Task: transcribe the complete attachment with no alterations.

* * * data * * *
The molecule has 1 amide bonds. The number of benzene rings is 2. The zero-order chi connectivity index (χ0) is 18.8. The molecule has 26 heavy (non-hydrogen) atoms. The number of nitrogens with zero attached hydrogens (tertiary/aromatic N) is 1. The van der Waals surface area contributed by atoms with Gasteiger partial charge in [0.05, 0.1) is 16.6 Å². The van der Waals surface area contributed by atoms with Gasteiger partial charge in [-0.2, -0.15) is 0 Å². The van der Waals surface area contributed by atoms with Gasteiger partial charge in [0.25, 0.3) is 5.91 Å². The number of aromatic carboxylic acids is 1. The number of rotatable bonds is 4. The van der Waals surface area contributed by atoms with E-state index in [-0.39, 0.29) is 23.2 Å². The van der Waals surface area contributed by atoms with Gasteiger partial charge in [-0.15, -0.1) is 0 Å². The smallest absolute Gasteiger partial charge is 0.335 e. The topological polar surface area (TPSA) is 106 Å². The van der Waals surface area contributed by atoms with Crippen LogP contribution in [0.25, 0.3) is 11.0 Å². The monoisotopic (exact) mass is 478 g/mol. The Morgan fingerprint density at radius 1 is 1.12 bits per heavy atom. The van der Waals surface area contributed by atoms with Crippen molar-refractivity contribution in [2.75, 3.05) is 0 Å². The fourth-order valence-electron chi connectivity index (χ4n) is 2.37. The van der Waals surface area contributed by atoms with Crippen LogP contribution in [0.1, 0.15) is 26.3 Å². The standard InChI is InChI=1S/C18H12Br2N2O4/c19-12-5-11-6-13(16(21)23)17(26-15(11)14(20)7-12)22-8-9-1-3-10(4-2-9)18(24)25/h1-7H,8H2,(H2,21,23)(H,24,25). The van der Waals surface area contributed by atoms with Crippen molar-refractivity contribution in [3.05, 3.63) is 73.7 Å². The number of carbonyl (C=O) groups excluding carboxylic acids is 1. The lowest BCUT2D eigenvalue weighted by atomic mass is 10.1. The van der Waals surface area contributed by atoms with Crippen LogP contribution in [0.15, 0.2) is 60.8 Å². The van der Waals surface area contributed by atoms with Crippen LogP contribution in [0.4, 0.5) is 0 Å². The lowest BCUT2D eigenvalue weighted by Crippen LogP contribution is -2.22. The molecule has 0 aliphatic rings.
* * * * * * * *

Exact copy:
The molecule has 1 amide bonds. The number of benzene rings is 2. The zero-order chi connectivity index (χ0) is 18.8. The molecule has 26 heavy (non-hydrogen) atoms. The number of nitrogens with zero attached hydrogens (tertiary/aromatic N) is 1. The van der Waals surface area contributed by atoms with Gasteiger partial charge in [0.05, 0.1) is 16.6 Å². The van der Waals surface area contributed by atoms with Gasteiger partial charge in [-0.2, -0.15) is 0 Å². The van der Waals surface area contributed by atoms with Gasteiger partial charge in [0.25, 0.3) is 5.91 Å². The number of aromatic carboxylic acids is 1. The number of rotatable bonds is 4. The van der Waals surface area contributed by atoms with E-state index in [-0.39, 0.29) is 23.2 Å². The van der Waals surface area contributed by atoms with Gasteiger partial charge in [-0.15, -0.1) is 0 Å². The smallest absolute Gasteiger partial charge is 0.335 e. The topological polar surface area (TPSA) is 106 Å². The van der Waals surface area contributed by atoms with Crippen LogP contribution in [0.25, 0.3) is 11.0 Å². The monoisotopic (exact) mass is 478 g/mol. The Morgan fingerprint density at radius 1 is 1.12 bits per heavy atom. The van der Waals surface area contributed by atoms with Crippen molar-refractivity contribution in [2.75, 3.05) is 0 Å². The fourth-order valence-electron chi connectivity index (χ4n) is 2.37. The van der Waals surface area contributed by atoms with Crippen LogP contribution in [0.1, 0.15) is 26.3 Å². The standard InChI is InChI=1S/C18H12Br2N2O4/c19-12-5-11-6-13(16(21)23)17(26-15(11)14(20)7-12)22-8-9-1-3-10(4-2-9)18(24)25/h1-7H,8H2,(H2,21,23)(H,24,25). The van der Waals surface area contributed by atoms with Crippen molar-refractivity contribution in [3.05, 3.63) is 73.7 Å². The number of carbonyl (C=O) groups excluding carboxylic acids is 1. The lowest BCUT2D eigenvalue weighted by atomic mass is 10.1. The van der Waals surface area contributed by atoms with Crippen LogP contribution in [0.15, 0.2) is 60.8 Å². The van der Waals surface area contributed by atoms with Crippen LogP contribution in [0.4, 0.5) is 0 Å². The lowest BCUT2D eigenvalue weighted by Crippen LogP contribution is -2.22. The molecule has 0 aliphatic rings.